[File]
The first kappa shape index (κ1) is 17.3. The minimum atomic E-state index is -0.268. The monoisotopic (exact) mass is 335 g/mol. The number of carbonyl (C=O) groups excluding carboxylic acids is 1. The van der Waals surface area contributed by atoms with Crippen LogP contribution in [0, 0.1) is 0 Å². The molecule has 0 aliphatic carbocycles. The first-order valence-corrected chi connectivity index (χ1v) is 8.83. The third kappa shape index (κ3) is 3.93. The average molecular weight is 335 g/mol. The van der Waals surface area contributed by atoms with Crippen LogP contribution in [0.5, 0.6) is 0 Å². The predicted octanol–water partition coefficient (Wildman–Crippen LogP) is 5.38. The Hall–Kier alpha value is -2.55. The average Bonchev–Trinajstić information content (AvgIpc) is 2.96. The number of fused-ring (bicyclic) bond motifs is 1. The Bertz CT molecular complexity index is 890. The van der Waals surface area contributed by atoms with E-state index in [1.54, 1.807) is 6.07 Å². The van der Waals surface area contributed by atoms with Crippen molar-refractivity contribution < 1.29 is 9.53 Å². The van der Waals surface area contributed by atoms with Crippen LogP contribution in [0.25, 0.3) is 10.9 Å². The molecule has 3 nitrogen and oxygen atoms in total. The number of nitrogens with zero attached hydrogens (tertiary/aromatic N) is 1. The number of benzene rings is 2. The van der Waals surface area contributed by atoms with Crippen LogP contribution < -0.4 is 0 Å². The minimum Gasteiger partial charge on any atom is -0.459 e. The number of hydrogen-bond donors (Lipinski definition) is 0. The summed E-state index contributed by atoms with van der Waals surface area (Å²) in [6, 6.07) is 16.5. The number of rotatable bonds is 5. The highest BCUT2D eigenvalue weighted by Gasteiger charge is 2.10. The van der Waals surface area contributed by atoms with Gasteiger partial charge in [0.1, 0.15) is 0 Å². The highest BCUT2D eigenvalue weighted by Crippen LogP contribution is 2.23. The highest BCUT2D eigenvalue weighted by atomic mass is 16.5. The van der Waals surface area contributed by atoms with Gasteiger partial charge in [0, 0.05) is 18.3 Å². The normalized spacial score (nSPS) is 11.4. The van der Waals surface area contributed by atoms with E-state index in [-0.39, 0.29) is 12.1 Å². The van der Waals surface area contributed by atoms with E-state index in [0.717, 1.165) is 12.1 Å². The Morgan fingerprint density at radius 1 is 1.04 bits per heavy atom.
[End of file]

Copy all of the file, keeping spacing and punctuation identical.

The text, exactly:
The first kappa shape index (κ1) is 17.3. The minimum atomic E-state index is -0.268. The monoisotopic (exact) mass is 335 g/mol. The number of carbonyl (C=O) groups excluding carboxylic acids is 1. The van der Waals surface area contributed by atoms with Crippen LogP contribution in [0, 0.1) is 0 Å². The molecule has 0 aliphatic carbocycles. The first-order valence-corrected chi connectivity index (χ1v) is 8.83. The third kappa shape index (κ3) is 3.93. The average molecular weight is 335 g/mol. The van der Waals surface area contributed by atoms with Crippen LogP contribution in [0.5, 0.6) is 0 Å². The predicted octanol–water partition coefficient (Wildman–Crippen LogP) is 5.38. The Hall–Kier alpha value is -2.55. The average Bonchev–Trinajstić information content (AvgIpc) is 2.96. The number of fused-ring (bicyclic) bond motifs is 1. The Bertz CT molecular complexity index is 890. The van der Waals surface area contributed by atoms with E-state index in [1.54, 1.807) is 6.07 Å². The van der Waals surface area contributed by atoms with Crippen molar-refractivity contribution < 1.29 is 9.53 Å². The van der Waals surface area contributed by atoms with Crippen LogP contribution in [0.25, 0.3) is 10.9 Å². The molecule has 3 nitrogen and oxygen atoms in total. The number of nitrogens with zero attached hydrogens (tertiary/aromatic N) is 1. The number of benzene rings is 2. The van der Waals surface area contributed by atoms with Crippen LogP contribution < -0.4 is 0 Å². The minimum Gasteiger partial charge on any atom is -0.459 e. The number of hydrogen-bond donors (Lipinski definition) is 0. The summed E-state index contributed by atoms with van der Waals surface area (Å²) in [6, 6.07) is 16.5. The number of rotatable bonds is 5. The highest BCUT2D eigenvalue weighted by Gasteiger charge is 2.10. The van der Waals surface area contributed by atoms with Gasteiger partial charge in [0.1, 0.15) is 0 Å². The highest BCUT2D eigenvalue weighted by Crippen LogP contribution is 2.23. The highest BCUT2D eigenvalue weighted by atomic mass is 16.5. The van der Waals surface area contributed by atoms with Gasteiger partial charge in [0, 0.05) is 18.3 Å². The normalized spacial score (nSPS) is 11.4. The van der Waals surface area contributed by atoms with E-state index in [-0.39, 0.29) is 12.1 Å². The van der Waals surface area contributed by atoms with E-state index in [0.717, 1.165) is 12.1 Å². The Morgan fingerprint density at radius 1 is 1.04 bits per heavy atom.